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The overhead is in your management of your dependencies. The size of the module isn't the problem, it's the fact that you end up using so many of them (especially recursively).

Consider this specific case. This author moved all their modules from one hosted location to another. Now, if you want to use these modules from that author, you need to update the scripts and configs that install them (some package.json files in this case). In a better world, like the C or Python world, you might need to update one or two urls which point to a couple of this author's popular libraries (maybe one you use directly, and one used by one of your handful of direct dependencies).

In this crazy npm world, this author has 272 modules. Maybe 20 are in widespread use ... it's already a lot of work to figure that out. Maybe you use a couple directly, and your dependencies have private recursive sub-dependencies on additional copies or versions of these or other of this author's modules! Maybe you have to cut your own versions of some of your dependencies just to change their package.json to refer to the new URLs! Anyway, you probably have to sift through hundreds of your dependencies and sub-dependencies to see if any of them are included in these 272 moved modules.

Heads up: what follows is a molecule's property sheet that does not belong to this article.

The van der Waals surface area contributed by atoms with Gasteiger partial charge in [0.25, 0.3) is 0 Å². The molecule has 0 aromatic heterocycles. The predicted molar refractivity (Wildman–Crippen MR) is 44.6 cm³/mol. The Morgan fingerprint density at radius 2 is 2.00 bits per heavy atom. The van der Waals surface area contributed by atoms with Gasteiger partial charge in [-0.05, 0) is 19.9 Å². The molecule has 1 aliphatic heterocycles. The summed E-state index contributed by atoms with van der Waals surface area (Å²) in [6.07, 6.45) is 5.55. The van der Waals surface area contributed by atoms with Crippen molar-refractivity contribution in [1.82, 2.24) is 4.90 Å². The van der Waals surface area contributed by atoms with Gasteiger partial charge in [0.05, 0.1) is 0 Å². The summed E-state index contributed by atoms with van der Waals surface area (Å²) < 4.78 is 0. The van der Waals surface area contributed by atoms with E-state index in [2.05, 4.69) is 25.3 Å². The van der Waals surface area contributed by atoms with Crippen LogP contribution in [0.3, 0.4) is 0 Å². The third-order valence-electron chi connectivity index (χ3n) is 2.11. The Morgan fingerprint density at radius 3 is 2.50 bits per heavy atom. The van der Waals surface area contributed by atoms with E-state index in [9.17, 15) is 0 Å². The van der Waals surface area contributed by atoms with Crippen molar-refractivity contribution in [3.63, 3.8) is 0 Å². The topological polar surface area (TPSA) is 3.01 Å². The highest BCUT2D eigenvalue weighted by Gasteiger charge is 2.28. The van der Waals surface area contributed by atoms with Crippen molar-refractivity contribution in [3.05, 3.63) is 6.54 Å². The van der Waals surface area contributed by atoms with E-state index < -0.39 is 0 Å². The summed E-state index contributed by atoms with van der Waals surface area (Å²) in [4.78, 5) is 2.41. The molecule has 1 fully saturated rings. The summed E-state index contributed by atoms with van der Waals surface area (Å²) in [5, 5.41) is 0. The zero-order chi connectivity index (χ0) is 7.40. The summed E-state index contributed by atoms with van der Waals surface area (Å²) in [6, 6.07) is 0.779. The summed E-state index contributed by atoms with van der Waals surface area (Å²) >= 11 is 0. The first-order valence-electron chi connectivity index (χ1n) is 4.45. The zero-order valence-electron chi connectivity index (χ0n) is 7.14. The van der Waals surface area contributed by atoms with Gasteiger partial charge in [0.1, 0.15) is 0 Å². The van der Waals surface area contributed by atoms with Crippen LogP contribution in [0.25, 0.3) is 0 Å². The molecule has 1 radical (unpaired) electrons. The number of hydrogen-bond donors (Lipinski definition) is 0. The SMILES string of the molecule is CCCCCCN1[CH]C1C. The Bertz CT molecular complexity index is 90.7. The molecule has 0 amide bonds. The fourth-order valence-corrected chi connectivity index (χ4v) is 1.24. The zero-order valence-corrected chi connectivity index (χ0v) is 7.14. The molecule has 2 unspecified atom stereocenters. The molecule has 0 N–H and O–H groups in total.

I've seen npm dependency trees with over 2000 modules (not all unique of course). That's totally unmanageable. I think that's why privately versioned sub-dependencies is a big feature in nodejs: so you can try to ignore the problem of an unmanageable dependency tree. But if you need to make reliable software, at some point you need to manage your dependencies.




I agree that NPM needs to push namespacing much harder, as that would make the whole process much easier.

Also a "provides" field could go a long way into stopping issues like this. Allow packages to say that they provide a package in them that is compatible with another in these version ranges.

That would let "API compatible" packages be dropped in to replace even deeply nested packages easily, and would allow easy "bundling" in big libraries while still allowing easy creation and access to "micro libs".

I really believe that composing tons of small libraries is the way to go, but there needs to be better tooling to make it work. In my (admittedly not extremely expirenced) opinion, bundling many small libs into one big package to make it manageable is a symptom of a problem, not its resolution.


This will become easier with rollup, webpack@2, and so on, which can effectively reduce the penalty of including large modules like lodash by tree-shaking out all of the parts you don't use. I would expect many more utility libraries to then be aggregated into a single package/repo and for users to simply pick and choose functions at will.




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